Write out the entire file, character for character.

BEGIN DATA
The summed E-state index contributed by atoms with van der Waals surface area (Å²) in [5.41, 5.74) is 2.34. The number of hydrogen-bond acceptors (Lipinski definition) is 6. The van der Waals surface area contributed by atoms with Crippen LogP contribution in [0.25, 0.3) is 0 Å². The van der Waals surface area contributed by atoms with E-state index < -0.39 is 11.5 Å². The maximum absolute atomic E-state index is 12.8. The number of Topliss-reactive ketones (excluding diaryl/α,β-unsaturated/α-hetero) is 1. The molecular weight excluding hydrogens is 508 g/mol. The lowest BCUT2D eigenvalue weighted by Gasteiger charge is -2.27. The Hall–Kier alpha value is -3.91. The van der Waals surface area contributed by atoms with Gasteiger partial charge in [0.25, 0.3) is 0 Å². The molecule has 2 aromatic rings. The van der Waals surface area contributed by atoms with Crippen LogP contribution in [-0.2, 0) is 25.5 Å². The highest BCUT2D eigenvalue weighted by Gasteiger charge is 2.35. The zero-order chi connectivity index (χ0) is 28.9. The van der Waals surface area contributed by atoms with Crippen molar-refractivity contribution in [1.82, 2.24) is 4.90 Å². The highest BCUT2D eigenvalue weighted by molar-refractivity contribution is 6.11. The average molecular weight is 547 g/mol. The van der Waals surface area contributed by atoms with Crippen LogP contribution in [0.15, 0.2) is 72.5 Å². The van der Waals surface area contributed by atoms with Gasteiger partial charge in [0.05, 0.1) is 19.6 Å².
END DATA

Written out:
The summed E-state index contributed by atoms with van der Waals surface area (Å²) in [5.41, 5.74) is 2.34. The number of hydrogen-bond acceptors (Lipinski definition) is 6. The van der Waals surface area contributed by atoms with Crippen LogP contribution in [0.25, 0.3) is 0 Å². The van der Waals surface area contributed by atoms with E-state index < -0.39 is 11.5 Å². The maximum absolute atomic E-state index is 12.8. The number of Topliss-reactive ketones (excluding diaryl/α,β-unsaturated/α-hetero) is 1. The molecular weight excluding hydrogens is 508 g/mol. The lowest BCUT2D eigenvalue weighted by Gasteiger charge is -2.27. The Hall–Kier alpha value is -3.91. The van der Waals surface area contributed by atoms with Gasteiger partial charge in [0.25, 0.3) is 0 Å². The molecule has 2 aromatic rings. The van der Waals surface area contributed by atoms with Crippen LogP contribution in [-0.2, 0) is 25.5 Å². The highest BCUT2D eigenvalue weighted by Gasteiger charge is 2.35. The zero-order chi connectivity index (χ0) is 28.9. The van der Waals surface area contributed by atoms with Crippen molar-refractivity contribution in [1.82, 2.24) is 4.90 Å². The highest BCUT2D eigenvalue weighted by molar-refractivity contribution is 6.11. The average molecular weight is 547 g/mol. The van der Waals surface area contributed by atoms with Crippen LogP contribution in [0.15, 0.2) is 72.5 Å². The van der Waals surface area contributed by atoms with Gasteiger partial charge in [0.05, 0.1) is 19.6 Å².